Early in my adventure in startups, I nurtured a young tech company.
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At the time, the company was run out of a garage. This same company would eventually become a million dollar revenue business with global operations. Yet, the rationale behind the existence of such an ‘abstract’ microeconomic model has never been questioned and the inflow of capital to the industry has continued ever since.
Although more than 20 years has passed since companies like Apple or Netscape set the standards for startup expansion, the questions of “When do startups become mature tech organizations?” and “What triggers the transition process?” remain largely open-ended.
So, I took my notebook and scribbled a couple notes, coming up with a hypothesis that I needed to test. After all, our company, which in two years grew from 10 to 1,600 employees, could no longer be classified as a startup. The growth happened so quickly, it was hard to determine at what point we stopped being a startup. Observing the different forces that direct the growth of the average startup, I came up with the following assumption:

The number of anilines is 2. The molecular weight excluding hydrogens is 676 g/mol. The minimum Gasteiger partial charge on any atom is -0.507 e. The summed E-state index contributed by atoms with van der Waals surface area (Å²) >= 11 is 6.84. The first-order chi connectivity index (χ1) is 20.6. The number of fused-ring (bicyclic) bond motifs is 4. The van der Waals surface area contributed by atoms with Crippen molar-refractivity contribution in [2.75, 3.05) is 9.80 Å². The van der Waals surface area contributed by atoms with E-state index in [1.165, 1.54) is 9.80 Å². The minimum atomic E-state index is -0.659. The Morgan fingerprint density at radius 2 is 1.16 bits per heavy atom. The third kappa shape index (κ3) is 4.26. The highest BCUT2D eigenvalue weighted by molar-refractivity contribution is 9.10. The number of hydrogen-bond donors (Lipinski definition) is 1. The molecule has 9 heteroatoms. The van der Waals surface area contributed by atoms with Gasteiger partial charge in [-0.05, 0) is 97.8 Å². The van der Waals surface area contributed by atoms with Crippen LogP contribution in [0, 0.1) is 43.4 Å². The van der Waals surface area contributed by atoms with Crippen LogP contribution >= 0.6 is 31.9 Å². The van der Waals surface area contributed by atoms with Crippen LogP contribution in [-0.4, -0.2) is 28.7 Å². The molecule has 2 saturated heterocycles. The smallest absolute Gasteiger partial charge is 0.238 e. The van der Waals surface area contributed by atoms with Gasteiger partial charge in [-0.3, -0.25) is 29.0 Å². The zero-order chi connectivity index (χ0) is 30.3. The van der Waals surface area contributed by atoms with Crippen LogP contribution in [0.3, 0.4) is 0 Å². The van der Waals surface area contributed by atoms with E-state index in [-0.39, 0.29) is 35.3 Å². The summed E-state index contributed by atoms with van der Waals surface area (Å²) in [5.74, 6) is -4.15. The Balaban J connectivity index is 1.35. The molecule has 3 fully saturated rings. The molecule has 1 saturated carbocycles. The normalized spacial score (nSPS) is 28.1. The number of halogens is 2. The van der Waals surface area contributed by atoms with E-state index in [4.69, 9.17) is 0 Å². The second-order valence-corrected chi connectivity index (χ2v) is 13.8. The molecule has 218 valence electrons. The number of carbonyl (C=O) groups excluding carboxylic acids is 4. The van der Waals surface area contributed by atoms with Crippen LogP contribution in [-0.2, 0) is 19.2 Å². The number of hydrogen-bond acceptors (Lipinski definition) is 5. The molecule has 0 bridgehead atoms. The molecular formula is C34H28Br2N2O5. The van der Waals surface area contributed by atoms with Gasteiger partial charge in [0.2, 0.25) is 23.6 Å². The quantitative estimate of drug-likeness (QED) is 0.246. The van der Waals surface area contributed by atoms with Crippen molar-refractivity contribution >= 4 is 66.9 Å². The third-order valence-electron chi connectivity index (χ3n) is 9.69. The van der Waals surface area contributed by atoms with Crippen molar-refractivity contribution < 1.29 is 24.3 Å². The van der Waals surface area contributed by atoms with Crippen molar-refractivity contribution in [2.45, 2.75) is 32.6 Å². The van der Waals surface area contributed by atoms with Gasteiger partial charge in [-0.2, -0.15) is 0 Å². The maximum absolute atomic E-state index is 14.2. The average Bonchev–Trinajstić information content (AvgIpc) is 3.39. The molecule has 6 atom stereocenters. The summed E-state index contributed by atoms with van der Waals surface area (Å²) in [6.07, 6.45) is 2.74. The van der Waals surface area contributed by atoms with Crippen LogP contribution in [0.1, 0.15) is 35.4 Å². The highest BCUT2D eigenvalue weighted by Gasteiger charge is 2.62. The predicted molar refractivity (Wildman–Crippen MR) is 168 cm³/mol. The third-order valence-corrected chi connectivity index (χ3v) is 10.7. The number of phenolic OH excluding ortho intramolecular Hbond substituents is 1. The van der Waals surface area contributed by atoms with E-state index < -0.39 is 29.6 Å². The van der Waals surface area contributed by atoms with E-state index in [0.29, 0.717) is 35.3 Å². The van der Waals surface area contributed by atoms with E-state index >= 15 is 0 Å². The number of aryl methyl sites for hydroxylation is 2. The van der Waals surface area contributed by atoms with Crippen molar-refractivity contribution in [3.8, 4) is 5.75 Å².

There is no one clear cause behind the transition of startups to more structured tech businesses. The factors behind maturation vary and include legal, financial, operational, and product areas.
Since barely any mathematic models could determine the exact point a startup matures, I decided to reach out to entrepreneurs, who have already gone through the journey. I listed 50 executives from some of the world’s top startups, asking them about the path their organization took to become a mature tech company.